Lab 1 was principally about learning and testing the process, but with Lab 2, as well as iterating and refining the process, and sharing it out to a wider group of people, we have an additional goal – to have an outcome at the end of the week which will be turned into a real product as part of the council’s digital transformation project.

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As with Lab 1, the first morning session consisted of introductions and early team-building exercises – an introduction to the process for the benefit of Dalbir, Des, and Sue, followed by a period of questioning and sharing during a walk around Digbeth; from each other we learned things such as where we think we’ll be in five years time, what keeps us working for the organisation, and what we think we might like to work as in a parallel universe.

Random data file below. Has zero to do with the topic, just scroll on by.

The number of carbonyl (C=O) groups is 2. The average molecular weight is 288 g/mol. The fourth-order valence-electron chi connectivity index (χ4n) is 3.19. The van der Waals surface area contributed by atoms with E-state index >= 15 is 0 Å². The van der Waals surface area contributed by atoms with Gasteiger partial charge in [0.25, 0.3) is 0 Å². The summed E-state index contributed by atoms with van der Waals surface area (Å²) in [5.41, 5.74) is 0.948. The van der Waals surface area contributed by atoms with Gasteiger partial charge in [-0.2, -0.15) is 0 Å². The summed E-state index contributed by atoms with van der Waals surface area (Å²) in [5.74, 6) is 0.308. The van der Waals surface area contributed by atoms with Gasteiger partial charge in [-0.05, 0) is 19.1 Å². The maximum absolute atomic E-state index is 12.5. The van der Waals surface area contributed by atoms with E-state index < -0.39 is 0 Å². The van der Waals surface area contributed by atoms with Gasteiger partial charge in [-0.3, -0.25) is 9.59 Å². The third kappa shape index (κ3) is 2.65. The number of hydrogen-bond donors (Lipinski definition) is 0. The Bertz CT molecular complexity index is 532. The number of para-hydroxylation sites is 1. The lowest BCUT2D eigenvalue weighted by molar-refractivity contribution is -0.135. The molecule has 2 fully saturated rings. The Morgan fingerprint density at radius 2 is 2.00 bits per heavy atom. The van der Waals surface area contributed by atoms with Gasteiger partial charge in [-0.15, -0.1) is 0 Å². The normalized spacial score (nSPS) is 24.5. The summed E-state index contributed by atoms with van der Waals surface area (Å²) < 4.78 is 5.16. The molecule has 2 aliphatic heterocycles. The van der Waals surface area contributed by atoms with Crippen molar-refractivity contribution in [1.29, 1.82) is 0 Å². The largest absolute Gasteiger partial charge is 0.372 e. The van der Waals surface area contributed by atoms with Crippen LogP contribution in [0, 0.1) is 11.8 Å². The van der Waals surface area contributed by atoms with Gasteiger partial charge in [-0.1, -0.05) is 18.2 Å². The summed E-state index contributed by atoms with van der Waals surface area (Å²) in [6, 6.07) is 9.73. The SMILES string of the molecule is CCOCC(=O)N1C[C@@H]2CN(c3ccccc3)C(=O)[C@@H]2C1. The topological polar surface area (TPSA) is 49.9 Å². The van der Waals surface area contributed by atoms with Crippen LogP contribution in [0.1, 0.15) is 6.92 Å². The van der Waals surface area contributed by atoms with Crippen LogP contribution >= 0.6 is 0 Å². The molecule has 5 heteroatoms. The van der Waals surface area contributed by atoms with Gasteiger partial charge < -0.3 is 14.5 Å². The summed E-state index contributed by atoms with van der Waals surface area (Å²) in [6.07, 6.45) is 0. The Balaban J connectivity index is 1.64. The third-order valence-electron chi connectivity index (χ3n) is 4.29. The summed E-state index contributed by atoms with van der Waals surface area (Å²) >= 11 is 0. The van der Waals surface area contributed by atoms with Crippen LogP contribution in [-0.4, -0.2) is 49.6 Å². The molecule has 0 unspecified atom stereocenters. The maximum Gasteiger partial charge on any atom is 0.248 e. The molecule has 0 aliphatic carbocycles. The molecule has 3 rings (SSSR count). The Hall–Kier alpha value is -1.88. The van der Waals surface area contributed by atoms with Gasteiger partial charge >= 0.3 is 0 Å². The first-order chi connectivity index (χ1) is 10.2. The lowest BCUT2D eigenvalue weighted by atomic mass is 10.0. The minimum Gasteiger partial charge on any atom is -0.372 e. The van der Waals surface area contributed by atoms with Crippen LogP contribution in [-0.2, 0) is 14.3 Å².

Then after lunch we were joined by Paula, our Customer Service service director, and Natasha, from the council’s Adoption and Fostering team, to be set our brief:

How might we enable Birmingham’s ‘pragmatic doers’ to see the potential in fostering Birmingham’s looked after children?